Despite the wage gap steadily decreasing over the past few years, it remains a prevalent issue in Iceland that women continue to fight today, especially in certain fields. In fact, the greatest disparity in salary between men and women exists in Financial and Insurance economic activities, which stood at 29.7% in 2021. 

The women of Iceland have refused to remain silent about this injustice. For the past 50 years, there have been greater  numbers of organized strikes led by women protesting against the gender pay gap. The most notable of these movements have occurred on the day that now represents the women’s movement for equality, October 24th. 

October 24, 1975

The feminist movement of Iceland, officially known as Redstocking (Rauðsokkahreyfingin), made its first public appearance in 1970 to display people’s desire for gender equality. During their demonstration, the idea of an organized women’s strike against the gender-wage gap was born. Within the next five years, the Redstocking women rallied thousands of women in support of the initiative for women’s rights in Iceland. Together with many other feminist organizations, the Redstocking women successfully inspired half a century’s worth of protests and strikes for closing the gender-pay gap. 

October 24th, 1975, is a day cherished by the women of Iceland. It was on that day that they took their first significant stand against the inequalities they faced and proved to the country that they would not go unnoticed. This strike signified the beginning of the nation’s fight for gender equality and is the reason why most strikes since then have occurred on October 24th, now referred to as “Women’s Day Off.”

During the protest, 25,000 women in Reykjavík left their jobs, both as underpaid workers and as overworked mothers, at 2:05 pm (the time at which they stopped being paid as much as men), and stayed that way for 24 hours. They didn’t cook, look after children, work, or participate in any of the “jobs” that society had assigned them. With the absence of women workers, many businesses (such as banks and factories) and schools had to shut down, forcing fathers to take care of their children and bring them along to work for the day. Because of this aspect of the strike, October 24th, 1975, is also referred to by some as “the Long Friday.”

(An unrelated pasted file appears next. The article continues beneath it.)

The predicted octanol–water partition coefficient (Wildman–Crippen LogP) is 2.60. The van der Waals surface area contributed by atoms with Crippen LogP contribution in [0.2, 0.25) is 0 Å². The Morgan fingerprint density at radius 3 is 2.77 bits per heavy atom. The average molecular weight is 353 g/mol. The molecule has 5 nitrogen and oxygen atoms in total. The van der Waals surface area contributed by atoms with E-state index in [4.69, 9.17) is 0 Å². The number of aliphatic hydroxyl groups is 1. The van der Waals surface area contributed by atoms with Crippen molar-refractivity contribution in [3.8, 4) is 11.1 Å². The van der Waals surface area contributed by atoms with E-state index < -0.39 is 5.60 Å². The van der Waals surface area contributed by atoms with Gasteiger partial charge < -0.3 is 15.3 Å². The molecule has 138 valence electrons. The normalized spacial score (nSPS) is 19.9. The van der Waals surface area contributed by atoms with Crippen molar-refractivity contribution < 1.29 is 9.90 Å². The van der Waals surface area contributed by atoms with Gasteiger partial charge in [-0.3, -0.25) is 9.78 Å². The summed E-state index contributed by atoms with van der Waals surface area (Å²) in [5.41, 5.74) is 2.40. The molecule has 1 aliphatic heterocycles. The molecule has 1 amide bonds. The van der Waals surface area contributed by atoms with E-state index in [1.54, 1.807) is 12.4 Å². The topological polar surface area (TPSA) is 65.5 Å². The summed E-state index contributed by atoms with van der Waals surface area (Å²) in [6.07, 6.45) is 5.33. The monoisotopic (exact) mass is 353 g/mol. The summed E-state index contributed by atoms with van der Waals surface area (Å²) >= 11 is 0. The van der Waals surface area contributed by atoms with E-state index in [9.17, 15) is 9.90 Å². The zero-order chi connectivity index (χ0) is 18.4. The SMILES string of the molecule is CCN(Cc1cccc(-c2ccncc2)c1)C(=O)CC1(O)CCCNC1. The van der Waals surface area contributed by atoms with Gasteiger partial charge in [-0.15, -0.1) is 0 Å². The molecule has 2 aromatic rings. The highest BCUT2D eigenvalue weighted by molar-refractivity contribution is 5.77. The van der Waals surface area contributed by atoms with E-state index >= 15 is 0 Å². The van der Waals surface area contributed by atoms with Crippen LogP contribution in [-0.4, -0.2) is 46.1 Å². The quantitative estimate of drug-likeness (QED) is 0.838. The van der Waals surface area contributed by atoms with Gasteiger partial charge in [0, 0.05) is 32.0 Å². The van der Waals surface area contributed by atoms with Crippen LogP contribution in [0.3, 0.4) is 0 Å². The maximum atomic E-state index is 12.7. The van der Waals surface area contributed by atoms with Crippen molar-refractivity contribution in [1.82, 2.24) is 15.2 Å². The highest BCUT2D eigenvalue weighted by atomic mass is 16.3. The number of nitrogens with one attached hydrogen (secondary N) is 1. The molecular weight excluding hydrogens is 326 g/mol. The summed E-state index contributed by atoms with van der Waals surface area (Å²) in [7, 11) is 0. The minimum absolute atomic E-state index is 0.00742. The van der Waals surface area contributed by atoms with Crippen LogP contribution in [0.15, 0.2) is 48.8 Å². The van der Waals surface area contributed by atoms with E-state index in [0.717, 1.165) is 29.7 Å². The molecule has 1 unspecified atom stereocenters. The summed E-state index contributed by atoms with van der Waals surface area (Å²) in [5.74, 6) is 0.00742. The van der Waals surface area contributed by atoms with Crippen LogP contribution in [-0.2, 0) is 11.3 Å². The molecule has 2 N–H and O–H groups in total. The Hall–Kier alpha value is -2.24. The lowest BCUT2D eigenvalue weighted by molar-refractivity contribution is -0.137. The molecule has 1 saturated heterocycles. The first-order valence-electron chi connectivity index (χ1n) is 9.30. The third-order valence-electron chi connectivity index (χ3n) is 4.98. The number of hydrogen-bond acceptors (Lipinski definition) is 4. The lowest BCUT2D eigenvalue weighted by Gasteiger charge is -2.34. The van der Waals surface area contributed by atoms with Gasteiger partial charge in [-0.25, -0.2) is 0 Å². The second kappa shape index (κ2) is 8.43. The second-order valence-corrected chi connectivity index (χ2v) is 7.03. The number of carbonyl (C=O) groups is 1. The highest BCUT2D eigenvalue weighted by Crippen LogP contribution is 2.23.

Despite how many men in Iceland had initially ridiculed the idea of a women’s strike, the impact of that random Friday was undeniable. In a country previously admired for its near perfect equality, this sudden political and social turmoil made headlines all over the world. Just the next day, it was dubbed 100% effective by the New York Times, a statement that was later proven by the events that took place in Iceland in the years that followed.

One year after the event, in 1976, Iceland’s parliament passed a law guaranteeing equal rights to men and women. 

Five years after the event, in 1980, Vigdis Finnbogadottir, a divorced single mother, won Iceland’s presidency and specifically thanked the women of the 1975 strike for paving the way for women’s emancipation in the country. Not only was this event monumental to Icelandic women, who finally felt represented and acknowledged, but Finnbogadottir has since been admired around the world as the first democratically-elected female president. Not only that, but she was re-elected three times in the country (16 years of presidency in total), having officially retired only a couple of decades ago in 1996. To this day, she is the longest-serving female Head of State in history.